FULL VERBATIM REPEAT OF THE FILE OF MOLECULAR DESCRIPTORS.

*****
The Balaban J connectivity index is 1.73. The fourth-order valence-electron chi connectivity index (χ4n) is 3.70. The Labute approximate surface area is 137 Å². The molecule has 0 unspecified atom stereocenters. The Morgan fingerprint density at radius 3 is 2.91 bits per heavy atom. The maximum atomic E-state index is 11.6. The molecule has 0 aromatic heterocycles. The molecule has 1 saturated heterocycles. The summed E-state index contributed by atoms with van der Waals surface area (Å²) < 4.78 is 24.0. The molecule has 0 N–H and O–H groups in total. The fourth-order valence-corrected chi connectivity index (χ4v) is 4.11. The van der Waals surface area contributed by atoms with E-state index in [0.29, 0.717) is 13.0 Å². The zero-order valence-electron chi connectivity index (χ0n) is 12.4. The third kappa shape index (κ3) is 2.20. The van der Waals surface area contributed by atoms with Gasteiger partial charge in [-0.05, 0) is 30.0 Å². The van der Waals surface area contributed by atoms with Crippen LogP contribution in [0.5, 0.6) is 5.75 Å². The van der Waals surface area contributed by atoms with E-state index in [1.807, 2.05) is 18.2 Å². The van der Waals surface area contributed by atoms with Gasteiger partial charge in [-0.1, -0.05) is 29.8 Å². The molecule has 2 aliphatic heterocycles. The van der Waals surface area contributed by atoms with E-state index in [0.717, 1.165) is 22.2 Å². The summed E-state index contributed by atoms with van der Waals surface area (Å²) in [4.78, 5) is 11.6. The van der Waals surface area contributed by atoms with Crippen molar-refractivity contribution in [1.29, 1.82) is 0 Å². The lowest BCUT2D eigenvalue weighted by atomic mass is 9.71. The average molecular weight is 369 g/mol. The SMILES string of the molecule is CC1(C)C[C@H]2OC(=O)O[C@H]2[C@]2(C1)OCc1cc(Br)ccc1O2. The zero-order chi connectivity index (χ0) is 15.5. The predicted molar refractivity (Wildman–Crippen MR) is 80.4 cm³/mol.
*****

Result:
The Balaban J connectivity index is 1.73. The fourth-order valence-electron chi connectivity index (χ4n) is 3.70. The Labute approximate surface area is 137 Å². The molecule has 0 unspecified atom stereocenters. The Morgan fingerprint density at radius 3 is 2.91 bits per heavy atom. The maximum atomic E-state index is 11.6. The molecule has 0 aromatic heterocycles. The molecule has 1 saturated heterocycles. The summed E-state index contributed by atoms with van der Waals surface area (Å²) < 4.78 is 24.0. The molecule has 0 N–H and O–H groups in total. The fourth-order valence-corrected chi connectivity index (χ4v) is 4.11. The van der Waals surface area contributed by atoms with E-state index in [0.29, 0.717) is 13.0 Å². The zero-order valence-electron chi connectivity index (χ0n) is 12.4. The third kappa shape index (κ3) is 2.20. The van der Waals surface area contributed by atoms with Gasteiger partial charge in [-0.05, 0) is 30.0 Å². The van der Waals surface area contributed by atoms with Crippen LogP contribution in [0.5, 0.6) is 5.75 Å². The van der Waals surface area contributed by atoms with E-state index in [1.807, 2.05) is 18.2 Å². The van der Waals surface area contributed by atoms with Gasteiger partial charge in [-0.1, -0.05) is 29.8 Å². The molecule has 2 aliphatic heterocycles. The van der Waals surface area contributed by atoms with E-state index in [0.717, 1.165) is 22.2 Å². The summed E-state index contributed by atoms with van der Waals surface area (Å²) in [4.78, 5) is 11.6. The van der Waals surface area contributed by atoms with Crippen molar-refractivity contribution in [1.29, 1.82) is 0 Å². The lowest BCUT2D eigenvalue weighted by atomic mass is 9.71. The average molecular weight is 369 g/mol. The SMILES string of the molecule is CC1(C)C[C@H]2OC(=O)O[C@H]2[C@]2(C1)OCc1cc(Br)ccc1O2. The zero-order chi connectivity index (χ0) is 15.5. The predicted molar refractivity (Wildman–Crippen MR) is 80.4 cm³/mol.